RetroBright FAILED?!

Discussion in 'Repair, Restoration, Conservation and Preservation' started by Metotaku, Sep 19, 2016.

  1. Metotaku

    Metotaku Newly Registered

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    Last weekend I decided to de-yellow my SNES, which was a tad yellowed on the bottom. I used the method shown in The 8-Bit Guy's video, using volume 40 cream. The first day did little to the shell, but that was my fault because it was a bit cloudy that day and I had it in a shady spot. The second day was really sunny and I had it in a place where it would get plenty of sun (the roof ;)). When I took it down, I noticed a bunch of white splotches. I tried washing them off but they wouldn't come off.

    These white splotches are very annoying, and if anyone knows how to get rid of them, PLEASE let me know. At this point I almost wanna buy another SNES and custom paint this to hide my dire mistake. Also will the original method found here not get those spots?
    20160919_203000.jpg 20160919_203007.jpg 20160919_203018.jpg
     
  2. rso

    rso Gone. See y'all elsewhere, maybe.

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    I'm no chemist, but that might've been the peroxide eating into the plastic - it's nasty stuff. And you even sourced some at 40%? Hot damn! Notice how the two original recipes only use 30 and 6%, respectively... Anyways, now that it's already happened, maybe try some light sanding? Even if it doesn't get rid of the splotches, at least you'll have a decent base for a paintjob...
     
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  3. supersega

    supersega I have 7 and a half PS1s in my room alone.

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    Volume 40 cream =/= 40% hydrogen peroxide.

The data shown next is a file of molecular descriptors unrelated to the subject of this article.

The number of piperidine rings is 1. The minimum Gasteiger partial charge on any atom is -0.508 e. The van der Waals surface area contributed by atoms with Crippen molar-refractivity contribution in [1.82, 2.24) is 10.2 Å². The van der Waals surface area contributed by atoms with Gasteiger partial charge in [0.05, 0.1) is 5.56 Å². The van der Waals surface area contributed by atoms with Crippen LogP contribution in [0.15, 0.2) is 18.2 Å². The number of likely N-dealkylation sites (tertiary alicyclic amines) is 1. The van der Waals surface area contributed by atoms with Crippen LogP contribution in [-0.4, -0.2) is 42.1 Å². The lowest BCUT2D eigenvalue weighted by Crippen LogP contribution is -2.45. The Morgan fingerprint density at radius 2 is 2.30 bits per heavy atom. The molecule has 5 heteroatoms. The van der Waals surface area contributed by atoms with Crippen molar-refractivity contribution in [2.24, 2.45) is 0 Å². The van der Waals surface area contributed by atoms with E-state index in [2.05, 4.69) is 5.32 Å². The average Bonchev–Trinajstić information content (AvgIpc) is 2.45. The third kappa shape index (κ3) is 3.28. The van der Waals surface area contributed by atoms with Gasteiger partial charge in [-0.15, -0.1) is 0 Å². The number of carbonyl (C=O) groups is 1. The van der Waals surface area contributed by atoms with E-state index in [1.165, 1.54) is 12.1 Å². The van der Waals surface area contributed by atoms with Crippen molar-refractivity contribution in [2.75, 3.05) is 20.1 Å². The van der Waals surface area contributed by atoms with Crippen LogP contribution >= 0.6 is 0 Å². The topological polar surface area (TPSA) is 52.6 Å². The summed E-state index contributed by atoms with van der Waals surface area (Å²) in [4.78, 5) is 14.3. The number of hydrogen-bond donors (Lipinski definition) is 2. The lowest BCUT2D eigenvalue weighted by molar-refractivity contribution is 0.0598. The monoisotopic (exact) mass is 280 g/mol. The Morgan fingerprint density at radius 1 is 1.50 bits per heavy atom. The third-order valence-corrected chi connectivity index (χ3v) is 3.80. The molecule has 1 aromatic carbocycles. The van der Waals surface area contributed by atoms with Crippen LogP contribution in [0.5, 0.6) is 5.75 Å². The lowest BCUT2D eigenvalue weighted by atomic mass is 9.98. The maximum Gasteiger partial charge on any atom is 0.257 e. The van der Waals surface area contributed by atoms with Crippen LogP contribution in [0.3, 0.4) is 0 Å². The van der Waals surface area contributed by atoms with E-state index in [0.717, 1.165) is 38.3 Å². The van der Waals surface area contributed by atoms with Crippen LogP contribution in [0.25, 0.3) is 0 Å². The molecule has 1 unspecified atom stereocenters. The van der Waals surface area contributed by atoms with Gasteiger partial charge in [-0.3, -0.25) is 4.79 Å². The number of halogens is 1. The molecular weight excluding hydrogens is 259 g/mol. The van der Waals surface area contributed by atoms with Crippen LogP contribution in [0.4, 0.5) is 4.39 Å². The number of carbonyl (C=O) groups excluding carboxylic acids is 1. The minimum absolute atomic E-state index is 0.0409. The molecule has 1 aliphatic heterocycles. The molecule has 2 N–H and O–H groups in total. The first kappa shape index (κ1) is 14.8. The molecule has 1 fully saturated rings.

To the OP, try smoother application of the cream and better Saran wrap covering.
     
  4. rama

    rama Gutsy Member

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    That shell is gone, sorry.
    I recommend you do SNES shells only with full submersion methods.
    The wrap method is what caused this.
     
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  5. Spazzard

    Spazzard Member

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    Yeah, you can see the lines and bubbles from the wrap.

    However, if you fully submerge, you will be able to fix it and get it all an even colour if you leave it under a decent lamp, but the plastic will be brittle as hell after that and probably bone white.
     
  6. bond.san

    bond.san Active Member

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    I also caused blotching on a DMG top cover with 12% H2O2 and cling film ( saran wrap ) wrapped around, ontop of a PCB UV exposure box.
    Had better results without wrapping the plastic items.
    Soon will be making Retr0Bright with 12% H2O2 using sunlight with cling film as a lid only and re-applying Retr0Bright every hour.
     
  7. alf717

    alf717 Robust Member

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    I got the same results a couple of summers ago. I heard this doesn't even last and sure enough one of my DC consoles I did this to started to yellow again. It was stored away in a box with no UV light near it.
     
  8. rso

    rso Gone. See y'all elsewhere, maybe.

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    > stored away in a box with no UV light
    iirc the yellowing is caused by oxidizing bromide - UV doesn't play into it. A coat of clear paint helps, but will change the surface texture...
     
  9. MHG

    MHG Member

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    Which kind of clear paint would you recommend? Recently de-yellowed my Dreamcast and want to keep it that way :)
     
  10. MaxWar

    MaxWar <B>Site Supporter 2013</B>

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    Another vouch for full submersion methods. I had blotchy results with creams and saran wraps too. I like to use Oxy clean and water. Works good on NES cases. Never had particularly great result with SNES though. It does remove yellowing but the cases gets a kind of bleached look rather that return to nice grey a mint snes has.
     
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